Oklahoma Attorney General John O’Connor voiced a similar opinion.
“I appreciate the Supreme Court's decision to review our petition to confirm that the State has the authority to prosecute non-Indians who commit crimes against Indians in Indian country,” O’Connor said. “This is a step forward for the State of Oklahoma and is of paramount importance, given that the overwhelming majority of people who live in eastern Oklahoma are not of Indian heritage.
“Narrowing the scope of this case will not alleviate all of McGirt’s harmful consequences in our State, but it would ensure that non-Indians who victimize Indians can be prosecuted under the same rules as perpetrators who victimize non-Indians,” O’Connor continued. “More importantly, it will guarantee Indian victims the same protection and justice that all other Oklahomans enjoy.”
Tribal officials had opposed any reconsideration of McGirt, even in cases like Castro-Huerta’s that involved non-Indian abusers evading prosecution for crimes committed against tribal members.
For example, the Cherokee Nation argued in a brief filed with the U.S. Supreme Court that the Oklahoma Court of Criminal Appeals “correctly applied McGirt to hold that federal jurisdiction is exclusive over crimes committed by non-Indians against Indians in Indian country.”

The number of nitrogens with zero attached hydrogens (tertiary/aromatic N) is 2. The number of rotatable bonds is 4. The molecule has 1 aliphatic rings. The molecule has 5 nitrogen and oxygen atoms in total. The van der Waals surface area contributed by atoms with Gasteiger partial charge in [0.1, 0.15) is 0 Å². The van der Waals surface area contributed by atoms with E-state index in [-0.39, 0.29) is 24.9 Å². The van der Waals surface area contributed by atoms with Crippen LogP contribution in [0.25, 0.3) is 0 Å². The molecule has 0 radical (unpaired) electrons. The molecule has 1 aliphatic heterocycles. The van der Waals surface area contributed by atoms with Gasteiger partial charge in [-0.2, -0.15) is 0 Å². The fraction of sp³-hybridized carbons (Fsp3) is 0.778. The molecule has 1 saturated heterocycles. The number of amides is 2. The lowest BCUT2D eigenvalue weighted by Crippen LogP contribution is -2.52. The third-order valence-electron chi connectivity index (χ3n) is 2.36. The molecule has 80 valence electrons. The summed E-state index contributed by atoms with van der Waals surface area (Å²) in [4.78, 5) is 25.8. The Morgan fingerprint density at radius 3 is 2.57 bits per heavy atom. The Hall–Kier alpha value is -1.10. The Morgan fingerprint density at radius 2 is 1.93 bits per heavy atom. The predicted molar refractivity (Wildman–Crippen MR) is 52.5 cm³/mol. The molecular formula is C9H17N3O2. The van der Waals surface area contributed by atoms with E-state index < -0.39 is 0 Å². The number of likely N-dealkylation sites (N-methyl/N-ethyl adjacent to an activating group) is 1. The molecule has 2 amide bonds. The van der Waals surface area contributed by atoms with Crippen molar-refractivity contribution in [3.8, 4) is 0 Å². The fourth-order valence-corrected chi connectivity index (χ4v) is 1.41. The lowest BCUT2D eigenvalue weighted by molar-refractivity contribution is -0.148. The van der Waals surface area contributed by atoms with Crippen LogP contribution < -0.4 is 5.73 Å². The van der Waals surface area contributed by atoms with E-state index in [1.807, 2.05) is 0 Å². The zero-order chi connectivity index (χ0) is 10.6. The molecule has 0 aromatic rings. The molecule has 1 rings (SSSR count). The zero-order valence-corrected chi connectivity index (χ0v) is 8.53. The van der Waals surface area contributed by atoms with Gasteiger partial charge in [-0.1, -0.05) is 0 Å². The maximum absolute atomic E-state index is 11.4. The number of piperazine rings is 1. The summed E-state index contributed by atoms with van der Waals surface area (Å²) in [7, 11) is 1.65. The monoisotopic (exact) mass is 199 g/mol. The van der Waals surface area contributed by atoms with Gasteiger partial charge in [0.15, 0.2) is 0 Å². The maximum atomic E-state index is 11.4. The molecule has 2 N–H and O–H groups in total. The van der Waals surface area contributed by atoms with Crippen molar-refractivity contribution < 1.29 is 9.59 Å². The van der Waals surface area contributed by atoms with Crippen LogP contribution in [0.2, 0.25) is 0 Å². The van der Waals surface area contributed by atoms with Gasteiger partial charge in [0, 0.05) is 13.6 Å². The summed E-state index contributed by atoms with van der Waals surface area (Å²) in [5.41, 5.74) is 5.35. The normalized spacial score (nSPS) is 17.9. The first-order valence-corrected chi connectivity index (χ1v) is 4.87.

The Castro-Huerta case could be the first of many that will be considered by courts dealing with the fallout of McGirt. The ruling also has consequences for state regulatory authority and funding of things like roads and schools in most of eastern Oklahoma. Cherokee Nation Principal Chief Chuck Hoskin, Jr., has publicly argued that “taxation doesn’t attach to individual Native Americans who live on reservations,” and the Oklahoma Tax Commission has estimated the McGirt decision could slash Oklahoma state tax collections by $72.7 million per year from reduced income tax collections and $132.2 million annually from reduced sales/use tax collections.
At a recent budget hearing, Tim Downing, first assistant attorney general of Oklahoma, told lawmakers it was possible either congressional action or state-tribal agreements could address McGirt problems in a relatively short time, but said there is also a likelihood of protracted legal battles on numerous fronts.
“It could be that it plays out that there’s a ton of litigation, right, that we have a decade of one issue after another of litigation, litigation, litigation,” Downing said.
Director, Center for Independent Journalism
Ray Carter is the director of OCPA’s Center for Independent Journalism. He has two decades of experience in journalism and communications. He previously served as senior Capitol reporter for The Journal Record, media director for the Oklahoma House of Representatives, and chief editorial writer at The Oklahoman. As a reporter for The Journal Record, Carter received 12 Carl Rogan Awards in four years—including awards for investigative reporting, general news reporting, feature writing, spot news reporting, business reporting, and sports reporting. While at The Oklahoman, he was the recipient of several awards, including first place in the editorial writing category of the Associated Press/Oklahoma News Executives Carl Rogan Memorial News Excellence Competition for an editorial on the history of racism in the Oklahoma legislature.